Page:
For historical reasons, some R functions which we use to obtain inference on model parameters, among them confint() and summary(), rely on the \(t\)-distribution instead of using the large-sample normal approximation. This is why for small sample sizes (and hence small degrees of freedom), \(p\)-values and confidence intervals reported by these functions deviate from those computed using critical values or cumulative probabilities of the standard normal distribution.

The \(95\%\) confidence interval for the mean in the previous exercise is \([9.13, 13.05]\).

Instructions:

100 observations sampled from a normal distribution with \(\mu=10\) and \(\sigma^2=100\) have been assigned to the vector s which is available in your environment.

Set up a suitable regression model to estimate the mean of the observations in s. Then use confint() to compute a \(95\%\) confidence interval for the mean.

(Check that the result is different from the interval reported above.)

6. Regression on a Dummy Variable I

Chapter 5.3 discusses regression when \(X\) is a dummy variable. We have used a for() loop to generate a binary variable indicating whether a schooling district in the CASchools data set has a student-teacher ratio below \(20\). Though it is instructive to use a loop for this, there are alternate ways to achieve the same with fewer lines of code.

A data.frame DF with \(100\) observations of a variable X is available in your working environment.

Instructions:

  • Use ifelse() to generate a binary vector dummy indicating whether the observations in X are positive.

  • Append dummy to the data.frame DF.

7. Regression on a Dummy Variable II

A data.frame DF with 100 observations on Y and the binary variable D from the previous exercise is available in your working environment.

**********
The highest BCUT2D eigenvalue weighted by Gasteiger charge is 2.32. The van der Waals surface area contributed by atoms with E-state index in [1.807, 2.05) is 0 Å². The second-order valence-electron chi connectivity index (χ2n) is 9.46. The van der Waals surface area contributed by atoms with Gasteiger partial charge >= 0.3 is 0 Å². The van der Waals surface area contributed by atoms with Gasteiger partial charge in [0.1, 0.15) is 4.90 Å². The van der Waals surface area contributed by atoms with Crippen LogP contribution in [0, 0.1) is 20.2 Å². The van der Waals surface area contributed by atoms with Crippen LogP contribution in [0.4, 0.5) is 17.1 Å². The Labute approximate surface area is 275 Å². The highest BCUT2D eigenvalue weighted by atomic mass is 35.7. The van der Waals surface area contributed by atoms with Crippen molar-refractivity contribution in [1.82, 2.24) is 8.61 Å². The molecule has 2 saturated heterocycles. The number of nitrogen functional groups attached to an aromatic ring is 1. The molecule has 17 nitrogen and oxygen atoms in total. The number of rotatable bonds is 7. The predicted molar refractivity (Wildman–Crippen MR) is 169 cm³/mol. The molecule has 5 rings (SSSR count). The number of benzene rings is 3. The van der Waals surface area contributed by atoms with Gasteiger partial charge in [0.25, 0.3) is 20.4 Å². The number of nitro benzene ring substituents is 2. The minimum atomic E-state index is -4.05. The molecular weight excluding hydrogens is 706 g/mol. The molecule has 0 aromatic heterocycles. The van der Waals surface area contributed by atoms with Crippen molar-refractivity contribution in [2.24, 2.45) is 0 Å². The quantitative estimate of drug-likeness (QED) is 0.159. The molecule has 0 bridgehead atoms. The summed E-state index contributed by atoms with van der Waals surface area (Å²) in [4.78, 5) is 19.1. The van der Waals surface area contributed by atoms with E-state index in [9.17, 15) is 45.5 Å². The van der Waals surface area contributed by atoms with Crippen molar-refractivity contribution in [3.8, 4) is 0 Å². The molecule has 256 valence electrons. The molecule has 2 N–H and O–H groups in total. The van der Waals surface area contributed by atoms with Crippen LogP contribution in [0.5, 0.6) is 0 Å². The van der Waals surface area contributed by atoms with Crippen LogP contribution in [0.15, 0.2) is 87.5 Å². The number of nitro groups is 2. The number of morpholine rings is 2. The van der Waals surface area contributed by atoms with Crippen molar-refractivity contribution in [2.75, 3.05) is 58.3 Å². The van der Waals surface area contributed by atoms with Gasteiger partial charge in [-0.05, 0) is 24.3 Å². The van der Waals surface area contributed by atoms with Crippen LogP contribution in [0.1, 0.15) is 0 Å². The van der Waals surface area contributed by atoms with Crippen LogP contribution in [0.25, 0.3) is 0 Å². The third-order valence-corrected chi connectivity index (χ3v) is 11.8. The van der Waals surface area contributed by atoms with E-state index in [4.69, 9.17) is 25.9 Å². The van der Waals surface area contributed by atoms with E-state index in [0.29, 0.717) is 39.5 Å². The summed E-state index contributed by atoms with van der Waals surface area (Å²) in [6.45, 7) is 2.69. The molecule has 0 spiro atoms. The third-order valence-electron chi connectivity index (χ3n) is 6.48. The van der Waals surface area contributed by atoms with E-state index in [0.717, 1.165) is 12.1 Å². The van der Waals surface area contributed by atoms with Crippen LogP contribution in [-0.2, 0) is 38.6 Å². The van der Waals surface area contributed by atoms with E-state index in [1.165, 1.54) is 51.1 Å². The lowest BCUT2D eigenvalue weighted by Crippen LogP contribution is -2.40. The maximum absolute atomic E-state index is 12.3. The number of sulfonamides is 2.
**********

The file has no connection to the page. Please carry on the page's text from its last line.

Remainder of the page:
Instructions:

  • Compute the group-specific sample means of the observations in Y: save the mean of observations in Y where dummy == 1 to mu_Y_D1 and assign the mean of those observations with D == 0 to mu_Y_D0.

  • Use lm() to regress Y on D, i.e., estimate the coefficients in the model \[Y_i = \beta_0 + \beta_1 \times D_i + u_i.\]

Also check that the estimates of the coefficients \(\beta_0\) and \(\beta_1\) reflect specific sample means. Can you tell which (no code submission needed)?

8. Regression on a Dummy Variable III

In this exercise, you have to visualize some of the results from the dummy regression model \[\widehat{Y}_i = -0.66 + 1.43 \times D_i\] estimated in the previous exercise.

A data.frame DF with 100 observations on X and the binary variable dummy as well as the model object dummy_mod from the previous exercise are available in your working environment.

Instructions:

  • Start by drawing a visually appealing plot of the observations on \(Y\) and \(D\) based on the code chunk provided in Script.R. Replace the ??? by the correct expressions!

  • Add the regression line to the plot.

9. Gender Wage Gap I